Basketball is no ‘minority’ sport.
The last membership figures put together by Basketball Ireland climbed towards 24,000, a figure that includes players, coaches referees and the like, though not schools. It’s a considerable number whatever way you cut it but it’s a code that retains the sense of a tight community at play.
Like all sports, the vast sea of humanity thins into a shallow pond the higher up you go and the National Cup finals played at the Arena in Tallaght this weekend paint perfectly a picture of tangled allegiances in this cheek-by-jowl pocket of society.
When Conor and Dan James take to the court for UCD Marian this evening they will face another brother, Stephen, who is captain of Templeogue. Stephen James’ skipper is Barry Drumm who is godfather to Puff Summer’s daughter. Summers togs out tonight with Templeogue.
Then there is Jason Killeen and Conor Meany.
Killeen is a veteran centre with Templeogue, Meany a point guard with UCD who has himself slipped into his thirties. Both of them are employed by Basketball Ireland. Not just that, their desks are actually positioned back-to-back, which seems fitting given the week that’s in it.
“We don’t walk down the stairs together this week,” Killeen laughs. “I keep my hand over my tea.”
Killeen is the coaching officer and the development officer in charge of the Leinster region. Meany joined the team as sponsorship and marketing manager in May. So, one sources the spondulas to develop the stars of the future who in turn attract more sponsorship.
It’s a virtuous circle, then. One that reinforces the tight bond that propels most of the small national governing bodies in this country and others. “We work closely together,” says Meany. “It’s impossible not to.” Today aside, obviously.
It’s a meeting that has generated no little mirth in the office this week.
When time has allowed, that is. Basketball Ireland lists just 25 professional staff on its website. A tight ship and it’s been a case of all hands on deck this last week – as it is every January – with wave after wave of Subway Schools Cup finals washing through the south Dublin venue.
The National Basketball Arena is badly in need of a makeover but its ability to generate an atmosphere remains as fresh as ever and never more so than in the week just gone. Imagine a schoolyard full of screaming kids and extend it through half a day and you have the idea.
Not a time for staff to slip away for a bit. Not even players facing into a cup final.
Added to the usual list of to-dos this year is the fact that it is the 25th anniversary of the first final played at the Arena. There’s an outside broadcast to be put out this morning and, oh, Patrick Baumann, FIBA secretary general, is in town too.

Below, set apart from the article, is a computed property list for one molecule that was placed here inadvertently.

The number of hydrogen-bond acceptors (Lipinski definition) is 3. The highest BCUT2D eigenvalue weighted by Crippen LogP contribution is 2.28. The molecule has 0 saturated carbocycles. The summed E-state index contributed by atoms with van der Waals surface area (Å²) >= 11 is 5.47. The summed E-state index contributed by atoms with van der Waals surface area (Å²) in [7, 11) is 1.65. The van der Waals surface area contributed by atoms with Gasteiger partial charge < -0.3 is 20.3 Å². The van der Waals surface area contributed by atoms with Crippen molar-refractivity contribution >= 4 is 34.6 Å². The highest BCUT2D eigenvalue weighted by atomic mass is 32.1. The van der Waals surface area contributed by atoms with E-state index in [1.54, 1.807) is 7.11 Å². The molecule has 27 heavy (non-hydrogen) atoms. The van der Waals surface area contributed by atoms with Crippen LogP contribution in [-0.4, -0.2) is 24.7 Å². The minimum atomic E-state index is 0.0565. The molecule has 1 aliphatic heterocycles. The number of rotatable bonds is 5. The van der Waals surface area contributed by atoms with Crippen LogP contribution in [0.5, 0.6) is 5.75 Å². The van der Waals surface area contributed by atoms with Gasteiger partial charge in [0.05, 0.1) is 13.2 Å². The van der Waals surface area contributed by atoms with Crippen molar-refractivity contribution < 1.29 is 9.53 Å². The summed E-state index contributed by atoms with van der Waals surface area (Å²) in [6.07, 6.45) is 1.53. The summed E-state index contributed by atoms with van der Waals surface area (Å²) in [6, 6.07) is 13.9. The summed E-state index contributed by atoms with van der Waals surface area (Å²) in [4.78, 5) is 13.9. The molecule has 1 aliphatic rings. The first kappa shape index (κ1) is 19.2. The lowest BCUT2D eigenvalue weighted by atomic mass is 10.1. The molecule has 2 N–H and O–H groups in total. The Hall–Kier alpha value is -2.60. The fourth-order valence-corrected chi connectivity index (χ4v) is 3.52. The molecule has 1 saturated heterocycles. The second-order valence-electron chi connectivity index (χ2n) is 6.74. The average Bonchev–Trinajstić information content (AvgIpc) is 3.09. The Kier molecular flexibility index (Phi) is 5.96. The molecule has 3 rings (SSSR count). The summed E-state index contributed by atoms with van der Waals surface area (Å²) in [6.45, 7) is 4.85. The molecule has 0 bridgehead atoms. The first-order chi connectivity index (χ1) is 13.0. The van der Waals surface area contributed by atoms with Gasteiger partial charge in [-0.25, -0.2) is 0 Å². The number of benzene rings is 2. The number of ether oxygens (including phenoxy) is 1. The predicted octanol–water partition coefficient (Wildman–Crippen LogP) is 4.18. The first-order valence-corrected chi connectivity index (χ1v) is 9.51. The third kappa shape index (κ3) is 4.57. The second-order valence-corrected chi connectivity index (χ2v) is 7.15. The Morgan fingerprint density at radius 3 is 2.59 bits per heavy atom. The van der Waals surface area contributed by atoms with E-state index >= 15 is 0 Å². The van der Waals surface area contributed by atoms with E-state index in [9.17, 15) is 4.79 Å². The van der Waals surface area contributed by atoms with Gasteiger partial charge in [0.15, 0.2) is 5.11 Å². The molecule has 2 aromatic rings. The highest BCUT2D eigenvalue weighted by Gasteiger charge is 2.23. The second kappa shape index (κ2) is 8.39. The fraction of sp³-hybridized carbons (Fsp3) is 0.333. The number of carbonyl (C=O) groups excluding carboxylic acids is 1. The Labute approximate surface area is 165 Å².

“It’s actually not that bad in that it’s a distraction,” Meany reasons. “I’m usually the type of person who would be obsessing about the game over and over. It’s nice not being able to do that, knowing I’ve other things to do and then I switch off a few hours before the game.”
He reckons it will be noon today before he gets to down tools and turn his attention to his own game, Killeen’s multi-tasking will only be getting going by then because, at 2pm, the Templeogue U18 team he coaches will begin their decider against Neptune.
“I miss my nap during the day,” he laughs.
It’s clearly a problem he’s happy to have but the emotional toll of such a workload before what is the biggest game in Irish men’s basketball shouldn’t be underestimated. Coaching a side can drain a body of energy just as much as playing for one.
“You can control the game a little bit when you’re playing. You know that when you mess up you can try and steady the ship a bit. When you’re standing on the side you just got to trust the players and what you did in practice.”
There are other strands besides where Killeen and Meany’s stories split.
Killeen is the wanderer who left Limerick at 16 to pursue his basketball dream and ended up playing in America, the UK, France and Malaysia. A 6’ 10” presence who had the map of Ireland tattooed on his arm and who has racked up leagues and cups with UL Eagles and his current club.
Meany is the one-club man. His father Paul helped found UCD Marian. His mum, whose name happens to be Marian, is another club stalwart.
Meany played in 2011 when the club broke a trophy drought stretching back to the 70s but they haven’t added to the haul since.
Yin and yang.
One different to the other and yet the same. Two veterans immersed in the game.
Both hoping to squeeze a few more drops out of their senior careers – and avoid the inevitable ribbing that awaits one of them when they face their colleagues again on Monday morning.
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